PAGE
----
An Iranian official has called US President Donald Trump “more dangerous than coronavirus” saying moves to block vital medical supplies to fight coronavirus from reaching Iran was tantamount to crimes against humanity.
Rear Admiral Ali Shamkhani, secretary of Iran’s Supreme National Security Council, accused the American government of opposing efforts by the International Monetary Fund to assist Iran during the pandemic.
“The sanction on health items is an illegal and inhumane act and a symbol of Trump’s open hostility to the Iranian people,” Shamkhani wrote in a tweet on Sunday.
“The US opposition to granting facilities to Iran by the International Monetary Fund to meet the required medical items to fight against the coronavirus is a real example of crimes against humanity.”
The sanction of health items is an illegal & inhumane act & a symbol of #Trump's open hostility to the Iranian people.
US opposition to granting #Iran's requested facilities from @IMF to provide items needed to deal with #CoronaVirus is a real case of crimes against humanity.
— علی شمخانی (@alishamkhani_ir) April 5, 2020
“Trump is more dangerous than coronavirus,” Shamkhani added.
Iran will never ask the United States for help in the fight against the new coronavirus, Foreign Ministry spokesman Abbas Mousavi said on Monday.
Supreme Leader Ayatollah Ali Khamenei has rejected offers from Washington for humanitarian assistance for Iran – the Middle Eastern country so far worst-affected by the coronavirus with 3,739 deaths and 60,500 people infected according to the latest figures.
“Iran has never asked and will not ask America to help Tehran in its fight against the outbreak… But America should lift all its illegal unilateral sanctions on Iran,” Mousavi said in a televised news conference.
Trump on Friday said he would have a “moral responsibility” to help Iran in its fight against the coronavirus pandemic if leaders of the country asked for assistance.
“Well they haven’t even asked us to do that,” said Trump when asked if the United States would consider easing sanctions on Iran in light of the global outbreak.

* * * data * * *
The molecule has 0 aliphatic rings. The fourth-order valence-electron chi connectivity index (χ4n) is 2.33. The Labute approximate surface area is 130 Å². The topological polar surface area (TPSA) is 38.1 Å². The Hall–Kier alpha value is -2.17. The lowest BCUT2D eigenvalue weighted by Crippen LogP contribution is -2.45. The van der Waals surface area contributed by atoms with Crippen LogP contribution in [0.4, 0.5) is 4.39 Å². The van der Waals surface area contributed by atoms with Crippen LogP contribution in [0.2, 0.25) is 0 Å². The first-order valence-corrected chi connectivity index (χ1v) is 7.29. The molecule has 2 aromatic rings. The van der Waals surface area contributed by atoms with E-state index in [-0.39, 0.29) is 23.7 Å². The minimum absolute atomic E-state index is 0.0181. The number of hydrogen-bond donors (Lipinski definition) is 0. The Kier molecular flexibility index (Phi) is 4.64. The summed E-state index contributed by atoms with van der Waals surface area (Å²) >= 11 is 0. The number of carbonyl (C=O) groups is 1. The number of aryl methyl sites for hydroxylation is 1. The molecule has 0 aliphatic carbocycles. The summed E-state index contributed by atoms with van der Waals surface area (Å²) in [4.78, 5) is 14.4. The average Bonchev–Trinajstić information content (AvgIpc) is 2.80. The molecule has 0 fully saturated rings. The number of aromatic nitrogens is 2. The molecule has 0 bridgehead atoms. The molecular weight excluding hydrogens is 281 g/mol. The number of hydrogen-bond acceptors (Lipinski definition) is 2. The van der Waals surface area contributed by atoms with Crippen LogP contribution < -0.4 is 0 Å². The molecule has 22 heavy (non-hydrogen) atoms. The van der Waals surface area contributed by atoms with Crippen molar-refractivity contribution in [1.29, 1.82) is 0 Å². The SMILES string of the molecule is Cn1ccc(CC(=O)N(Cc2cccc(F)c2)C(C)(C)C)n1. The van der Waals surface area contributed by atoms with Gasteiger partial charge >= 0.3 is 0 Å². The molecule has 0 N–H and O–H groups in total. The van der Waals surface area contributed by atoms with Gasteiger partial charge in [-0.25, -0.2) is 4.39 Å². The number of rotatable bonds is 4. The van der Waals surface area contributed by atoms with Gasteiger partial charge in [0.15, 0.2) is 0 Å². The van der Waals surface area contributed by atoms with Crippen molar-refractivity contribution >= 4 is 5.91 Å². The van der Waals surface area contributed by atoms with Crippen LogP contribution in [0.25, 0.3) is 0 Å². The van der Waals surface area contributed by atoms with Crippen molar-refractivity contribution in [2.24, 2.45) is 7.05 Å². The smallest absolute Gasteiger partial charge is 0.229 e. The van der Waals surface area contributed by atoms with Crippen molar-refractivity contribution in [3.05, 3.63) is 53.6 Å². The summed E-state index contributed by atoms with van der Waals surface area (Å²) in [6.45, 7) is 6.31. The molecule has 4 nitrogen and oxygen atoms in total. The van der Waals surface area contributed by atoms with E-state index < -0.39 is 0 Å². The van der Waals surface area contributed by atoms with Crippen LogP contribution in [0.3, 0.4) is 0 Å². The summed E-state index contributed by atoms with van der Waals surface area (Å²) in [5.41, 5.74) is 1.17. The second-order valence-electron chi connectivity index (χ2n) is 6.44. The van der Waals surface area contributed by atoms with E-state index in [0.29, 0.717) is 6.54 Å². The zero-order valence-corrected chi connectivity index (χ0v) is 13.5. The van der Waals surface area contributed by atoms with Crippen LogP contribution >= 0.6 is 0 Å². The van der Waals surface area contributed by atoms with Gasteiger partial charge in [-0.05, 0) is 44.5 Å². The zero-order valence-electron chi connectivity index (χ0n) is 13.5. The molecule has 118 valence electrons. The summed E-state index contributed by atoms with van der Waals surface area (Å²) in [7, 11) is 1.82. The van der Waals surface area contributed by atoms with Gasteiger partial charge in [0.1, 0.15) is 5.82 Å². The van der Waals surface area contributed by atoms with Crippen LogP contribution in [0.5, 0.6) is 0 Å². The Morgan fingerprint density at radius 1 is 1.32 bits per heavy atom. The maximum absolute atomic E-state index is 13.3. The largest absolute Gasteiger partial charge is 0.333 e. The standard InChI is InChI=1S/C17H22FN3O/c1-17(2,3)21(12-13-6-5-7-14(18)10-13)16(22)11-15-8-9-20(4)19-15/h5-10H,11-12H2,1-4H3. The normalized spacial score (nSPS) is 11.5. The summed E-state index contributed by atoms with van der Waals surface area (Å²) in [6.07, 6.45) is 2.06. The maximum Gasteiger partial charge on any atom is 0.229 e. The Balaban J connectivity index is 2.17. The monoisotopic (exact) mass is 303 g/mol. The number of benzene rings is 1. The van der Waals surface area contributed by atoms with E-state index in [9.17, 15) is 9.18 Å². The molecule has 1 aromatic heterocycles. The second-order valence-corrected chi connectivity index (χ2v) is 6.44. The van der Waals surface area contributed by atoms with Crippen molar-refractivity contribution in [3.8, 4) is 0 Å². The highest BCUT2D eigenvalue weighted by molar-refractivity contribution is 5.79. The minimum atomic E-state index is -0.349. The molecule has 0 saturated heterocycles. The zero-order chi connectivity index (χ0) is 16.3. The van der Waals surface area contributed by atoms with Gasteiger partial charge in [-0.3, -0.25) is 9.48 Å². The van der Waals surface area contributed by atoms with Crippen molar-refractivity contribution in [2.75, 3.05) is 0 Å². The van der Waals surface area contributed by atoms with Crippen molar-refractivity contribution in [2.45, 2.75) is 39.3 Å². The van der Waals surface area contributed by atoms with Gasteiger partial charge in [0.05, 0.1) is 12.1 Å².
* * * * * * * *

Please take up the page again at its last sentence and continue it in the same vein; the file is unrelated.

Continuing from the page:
“If they want to meet, we’d love to meet and we’d settle the whole thing out,” he added.
Since 2018, the Trump administration has imposed a policy of “maximum pressure” sanctions against Tehran after Washington withdrew from the landmark 2015 nuclear agreement.
Under the deal – reached between Iran, the US, the European Union, China, France, Russia, the United Kingdom and Germany in 2015 – Tehran promised to curtail its nuclear ambitions in exchange for sanctions relief.
Over the last month, as the virus spread rapidly in Iran, the US repeatedly tightened sanctions designed to choke off Tehran’s crucial oil exports.
On March 26, the Trump administration imposed new sanctions on 20 Iranian people and companies accused of supporting a Shia militia in Iraq, which is believed to be responsible for attacks on bases where US forces are located.
Iranian authorities have urged other countries and the United Nations to call on the United States to lift crippling sanctions.
“They [the US] are trying to force Tehran to accept negotiations with America,” Mousavi said.
He welcomed the launch of a European barter system to bypass US sanctions as a “good omen” but said it was insufficient in light of the Europeans’ commitments.
Britain, France and Germany said last week they had carried out the first transaction through the Instex mechanism to deliver medical supplies to Iran.
Mousavi said the transaction had involved “a few hundred thousand euros (dollars)”.
“What the Islamic Republic of Iran expects [from now on] is for the Europeans to fulfill the rest of their commitments in various fields [such as] banking, energy, insurance,” he added.